When the AngularJS website is released, the TODO example in their website was one of the main attractions. The example was simple and just below 30 lines of code ( Here is the link if you want to check ). The whole trick behind the scene was done by a directive named ng-repeat, as shown below:
Till Angular 1.2, ng-repeat was designed to work on a single DOM element. In other words, ng-repeat can repeat only the DOM element on which it is added. Therefore, some of the situations — see below — lead Angular community to think about modifying ng-repeat in version 1.2. In the next section, we’ll see the problem with ng-repeat and the solutions introduced.
What was the issue ?
Consider the model like this:
And assume if we need an output like this:
The fundamental problem here is, the
TR tag cannot be grouped in another element other than
TABLE. Since creating each
TABLE for each
TR is not feasible, it is difficult to create the above mark-up using ng-repeat.
What changed in Angular 1.2
From Angular version 1.2 onwards, ng-repeat got two siblings directives named
ng-repeat-end. With these, we can explicitly specify the starting and ending for ng-repeat. So, instead of using the ng-repeat directive on one single DOM element, we can specify the ng-repeat-start and ng-repeat-end on any two DOM elements.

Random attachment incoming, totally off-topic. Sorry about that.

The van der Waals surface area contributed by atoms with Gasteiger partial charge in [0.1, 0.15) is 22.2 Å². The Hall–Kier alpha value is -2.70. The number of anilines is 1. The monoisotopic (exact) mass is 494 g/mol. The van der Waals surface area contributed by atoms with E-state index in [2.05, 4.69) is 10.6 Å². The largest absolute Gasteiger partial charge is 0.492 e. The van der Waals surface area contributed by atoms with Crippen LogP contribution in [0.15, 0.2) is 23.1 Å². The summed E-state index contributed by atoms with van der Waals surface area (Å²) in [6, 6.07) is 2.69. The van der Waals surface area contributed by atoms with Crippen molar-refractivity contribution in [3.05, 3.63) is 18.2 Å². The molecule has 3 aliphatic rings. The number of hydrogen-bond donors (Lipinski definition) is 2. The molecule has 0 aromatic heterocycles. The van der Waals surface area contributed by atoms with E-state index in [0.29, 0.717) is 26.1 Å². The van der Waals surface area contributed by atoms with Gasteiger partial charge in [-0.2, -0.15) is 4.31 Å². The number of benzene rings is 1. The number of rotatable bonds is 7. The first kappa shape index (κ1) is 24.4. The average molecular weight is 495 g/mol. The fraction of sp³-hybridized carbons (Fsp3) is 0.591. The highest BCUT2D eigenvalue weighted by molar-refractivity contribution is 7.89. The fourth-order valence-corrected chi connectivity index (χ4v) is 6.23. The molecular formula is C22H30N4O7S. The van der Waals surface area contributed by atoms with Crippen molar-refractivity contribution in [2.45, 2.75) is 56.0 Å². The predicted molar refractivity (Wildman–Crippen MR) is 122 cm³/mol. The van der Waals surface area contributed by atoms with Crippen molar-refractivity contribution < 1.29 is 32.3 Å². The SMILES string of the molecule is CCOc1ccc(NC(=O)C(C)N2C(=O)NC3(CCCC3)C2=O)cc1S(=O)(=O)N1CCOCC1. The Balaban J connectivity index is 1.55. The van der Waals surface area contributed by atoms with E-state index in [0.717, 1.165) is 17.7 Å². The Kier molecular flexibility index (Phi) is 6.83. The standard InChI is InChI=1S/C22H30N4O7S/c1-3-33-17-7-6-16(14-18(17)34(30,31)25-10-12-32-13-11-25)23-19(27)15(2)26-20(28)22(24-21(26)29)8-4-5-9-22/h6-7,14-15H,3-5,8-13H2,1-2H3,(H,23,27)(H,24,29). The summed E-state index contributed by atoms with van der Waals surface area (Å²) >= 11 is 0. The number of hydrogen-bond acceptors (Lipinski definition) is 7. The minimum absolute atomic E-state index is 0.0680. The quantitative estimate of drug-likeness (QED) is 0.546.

These directives do the same job as ng-repeat — it uses the same expressions as ng-repeat — but the main difference is, it repeats all DOM elements between the starting element and ending element (including the starting and ending tags).
Let’s implement the above example with these new directives:
The above code will generate the desired output. You can see a DEMO here
Angular community had done a great job by introducing ng-repeat-start and ng-repeat-end directives. They’re really powerful and solve some of the short-comings of the ng-repeat directive. I hope this article will help you for start using ng-repeat effectively in your next project. Thanks for reading!